The Manly Warringah Sea Eagles have met with the club's lawyers with a view to laying the foundations for an appeal against the NRL's $750,000 fine and other penalties for salary cap breaches.
Chairman Scott Penn and CEO Lyall Gorman met NRL officials earlier on Monday before chief executive Todd Greenberg publicly announced the sanctions against Manly for paying 15 former players about $1.5 million above the cap over five years.
Penn and Gorman left the NRL's Moore Park offices and went to their lawyers to seek advice.
"We'll have some preliminary outline back by the close of business tomorrow and then a full brief by Wednesday," Penn told NRL.com.
"At this stage we're certainly likely to appeal. We think there are strong grounds to appeal.
"But it's a little early to detail the specifics of any appeal… we're still waiting on advice."
The Sea Eagles have five business days to lodge their complaint with the NRL Appeals Committee.
Penn said he had spoken with coach Trent Barrett and sent emails to staff and players.
The Sea Eagles face the Canberra Raiders at Lottoland on Saturday night in round four.
"Trent's obviously super-disappointed as well but we just need him and the players to focus on the game this weekend. We don't want to distract them," Penn said.
"This is a management issue now and we'll look after it so they (players) can move forward."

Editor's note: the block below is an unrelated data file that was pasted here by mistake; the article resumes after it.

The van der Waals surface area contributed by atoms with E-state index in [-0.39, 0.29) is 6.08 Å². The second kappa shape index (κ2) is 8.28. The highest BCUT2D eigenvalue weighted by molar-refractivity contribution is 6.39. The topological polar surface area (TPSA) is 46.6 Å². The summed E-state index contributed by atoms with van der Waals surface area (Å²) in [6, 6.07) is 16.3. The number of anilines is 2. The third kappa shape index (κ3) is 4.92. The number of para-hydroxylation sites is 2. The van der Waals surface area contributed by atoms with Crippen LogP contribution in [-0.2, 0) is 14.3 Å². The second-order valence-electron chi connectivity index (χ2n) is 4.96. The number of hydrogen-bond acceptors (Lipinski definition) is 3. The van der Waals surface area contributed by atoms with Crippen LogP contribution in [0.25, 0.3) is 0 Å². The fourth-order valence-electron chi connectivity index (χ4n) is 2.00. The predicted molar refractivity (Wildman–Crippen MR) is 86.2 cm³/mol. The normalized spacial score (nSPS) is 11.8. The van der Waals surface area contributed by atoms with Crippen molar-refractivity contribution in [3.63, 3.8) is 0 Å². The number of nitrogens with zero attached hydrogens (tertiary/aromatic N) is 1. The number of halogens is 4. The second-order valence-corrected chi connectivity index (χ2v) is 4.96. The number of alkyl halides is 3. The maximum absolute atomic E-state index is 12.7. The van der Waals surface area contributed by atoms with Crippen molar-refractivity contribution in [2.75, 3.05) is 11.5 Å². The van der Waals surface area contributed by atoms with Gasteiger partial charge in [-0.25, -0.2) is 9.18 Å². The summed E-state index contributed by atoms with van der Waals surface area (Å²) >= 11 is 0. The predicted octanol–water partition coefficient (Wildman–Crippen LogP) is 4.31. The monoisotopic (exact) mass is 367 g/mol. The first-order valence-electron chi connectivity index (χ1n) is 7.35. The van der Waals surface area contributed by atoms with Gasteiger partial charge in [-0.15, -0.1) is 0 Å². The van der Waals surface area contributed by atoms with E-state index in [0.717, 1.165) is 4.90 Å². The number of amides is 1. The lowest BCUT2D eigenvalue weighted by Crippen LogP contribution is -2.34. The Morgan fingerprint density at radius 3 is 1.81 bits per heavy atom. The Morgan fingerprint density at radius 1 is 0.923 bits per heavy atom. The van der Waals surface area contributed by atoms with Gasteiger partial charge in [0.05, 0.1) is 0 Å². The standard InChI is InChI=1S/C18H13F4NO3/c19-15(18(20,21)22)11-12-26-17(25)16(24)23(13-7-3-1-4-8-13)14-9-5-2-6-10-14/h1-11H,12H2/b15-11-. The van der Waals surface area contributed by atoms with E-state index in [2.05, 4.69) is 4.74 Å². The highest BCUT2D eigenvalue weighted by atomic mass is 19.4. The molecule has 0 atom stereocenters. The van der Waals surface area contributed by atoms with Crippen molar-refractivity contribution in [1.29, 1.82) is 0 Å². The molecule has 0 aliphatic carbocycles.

The NRL did send Barrett an official warning about the governance issues in player negotiations. But Greenberg also stressed Barrett was "in the clear" about the current investigation.
Penn said he felt Manly's club reputation had been hit unfairly.
"We're bitterly disappointed as to how this is all being portrayed," he told NRL.com.
"We have been consistent throughout in saying we've always felt this is a technical matter.
"It is absolutely not systemic rorting. It's not paying people under the table, it's nothing to do with that.
"At worst, as part of negotiating with players we give them our best endeavours to try and introduce them to people (to secure third-party agreements).
"We stand up hand on heart – and Todd would back this up - that our salary cap is 100% compliant. The club has only paid players their contracted amount," Penn said.
"So we have not paid one cent more. As chairman I am comfortable, from a governance point of view, that the club has not paid over what we put in our statutory declaration.
"In terms of the process around how the negotiations occur and what is discussed in those negotiations, I'm not involved in those so I can't go into detail.
"But at the same time, it's about that process we're talking about here. We're not talking about the contract that's been entered into or the salary cap compliance."
Former Manly CEO Joe Kelly – now with the Sydney Roosters – and former chief operating officer Neil Bare have had their NRL registrations suspended for 12 months.
But if they undertake approved governance training programs, they will be eligible for reduced nine-month suspensions, and can return to the game from January 1, 2019.